(Bloomberg) -- Digital-asset manager Grayscale Investments is now the crown jewel of Barry Silbert’s once-$10 billion Digital Currency Group conglomerate, in the eyes of Ark Investment Management’s Cathie Wood. 

“We know that the Grayscale Investment trusts are the most valuable part of that company right now, and they’re cash cows,” Wood said in a Bloomberg Television and Radio interview on Tuesday. “We think they’re going to try and hold onto that if nothing else.”

The comments from Ark’s chief executive come as beleaguered cryptocurrency brokerage Genesis searches for fresh capital to stave off a potential bankruptcy after halting withdrawals last week in the wake of FTX’s stunning collapse. Genesis’s ordeal has thrown the health of parent company DCG into question and it’s clear that Grayscale is the sturdiest part of the business, Wood said.

Wood has been a buyer of Grayscale Bitcoin Trust, known as GBTC, even as the trust sinks to a record discount relative to its underlying Bitcoin. The ARK Next Generation Internet exchange-traded fund (ticker ARKW) has purchased GBTC shares three separate times already this month for the first time since July 2021. While the discount has punished long-term holders of the trust, the gap should narrow over time and there’s “a lot of upside,” Wood said.

Roughly $10 billion sits in GBTC, and Bloomberg Intelligence estimates that the trust holds more than 3% of all mined Bitcoin. Last week, Grayscale released a letter from Coinbase Global  Inc. Chief Financial Officer Alesia Haas saying that the trust’s coins are in cold storage and can’t be lent out. While FTX’s blowup has heightened jitters among crypto investors, Wood is “comfortable” with GBTC’s custody arrangements. 

“We had to do our homework on it and we know that all of the Bitcoin behind GBTC is in cold storage at Coinbase, and Coinbase has confirmed this,” Wood said. “So we feel quite comfortable with it here.”

Broadly, Wood said she expects Bitcoin to emerge stronger than ever from the crypto conflagration ignited by FTX.com, likening the collapse to Bernie Madoff’s infamous ponzi scheme. She’s sticking by her bullish forecast of $1 million for the coin by 2030, citing the underlying technology of digital-assets. Bitcoin edged back above $16,000 in New York as of 5:00 p.m.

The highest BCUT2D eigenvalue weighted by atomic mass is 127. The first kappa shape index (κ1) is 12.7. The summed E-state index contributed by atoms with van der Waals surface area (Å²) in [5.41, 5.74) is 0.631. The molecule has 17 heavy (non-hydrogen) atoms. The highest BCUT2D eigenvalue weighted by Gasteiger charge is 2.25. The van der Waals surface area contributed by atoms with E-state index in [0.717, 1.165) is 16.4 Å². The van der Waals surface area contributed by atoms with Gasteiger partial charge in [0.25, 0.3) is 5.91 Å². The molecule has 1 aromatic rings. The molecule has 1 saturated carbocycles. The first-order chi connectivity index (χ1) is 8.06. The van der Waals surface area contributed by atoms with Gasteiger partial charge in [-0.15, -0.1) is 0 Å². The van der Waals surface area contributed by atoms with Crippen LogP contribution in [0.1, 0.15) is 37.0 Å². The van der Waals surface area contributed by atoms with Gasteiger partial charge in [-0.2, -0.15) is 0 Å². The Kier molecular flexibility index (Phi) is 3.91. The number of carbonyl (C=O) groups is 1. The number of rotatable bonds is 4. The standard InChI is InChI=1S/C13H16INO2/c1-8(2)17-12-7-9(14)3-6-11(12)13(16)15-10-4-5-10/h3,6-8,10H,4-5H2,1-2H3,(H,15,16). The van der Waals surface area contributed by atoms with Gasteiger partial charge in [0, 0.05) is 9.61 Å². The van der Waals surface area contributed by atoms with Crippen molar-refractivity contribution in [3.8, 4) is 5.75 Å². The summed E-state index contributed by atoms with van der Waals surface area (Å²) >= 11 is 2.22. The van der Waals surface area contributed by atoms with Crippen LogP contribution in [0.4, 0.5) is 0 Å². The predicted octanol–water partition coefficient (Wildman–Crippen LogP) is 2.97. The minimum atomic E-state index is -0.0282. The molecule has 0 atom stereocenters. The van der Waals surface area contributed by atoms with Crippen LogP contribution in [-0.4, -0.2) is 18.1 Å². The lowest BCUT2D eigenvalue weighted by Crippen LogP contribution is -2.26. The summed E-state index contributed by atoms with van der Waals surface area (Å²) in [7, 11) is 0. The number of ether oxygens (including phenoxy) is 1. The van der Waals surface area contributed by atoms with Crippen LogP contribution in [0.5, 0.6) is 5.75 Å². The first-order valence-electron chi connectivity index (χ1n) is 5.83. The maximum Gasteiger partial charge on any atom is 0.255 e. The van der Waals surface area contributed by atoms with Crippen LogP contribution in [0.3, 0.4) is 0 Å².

“Well we always look for the ‘whale’ in a situation like this and if there was a whale out there, it was FTX and Sam Bankman-Fried, king of the hill, she said. “I’m sure there’s going to be more fallout.”

The quick demise of FTX sent shockwaves not just in the crypto industry but also in Wall Street. Several venture capital firms, including prominent ones such as Paradigm, BlackRock Inc. and Tiger Global Management had backed the firm only to be publicly humiliated following the collapse. Sequoia Capital, for instance, wrote down the full value of its multi-million bet on the exchange and apologized to its investors.

“The thing that is shocking is how many people were very close to him and one would have presumed looked at all of the documents and got a sense of the books,” Wood said.  “I think he had this aura around him or something that caused people to ask fewer questions than might otherwise been the case. It’s very hard to understand.”

Wood noted she only had one interaction with Bankman-Fried via video call ahead of an April conference. 

--With assistance from Tim Stenovec and Carol Massar.

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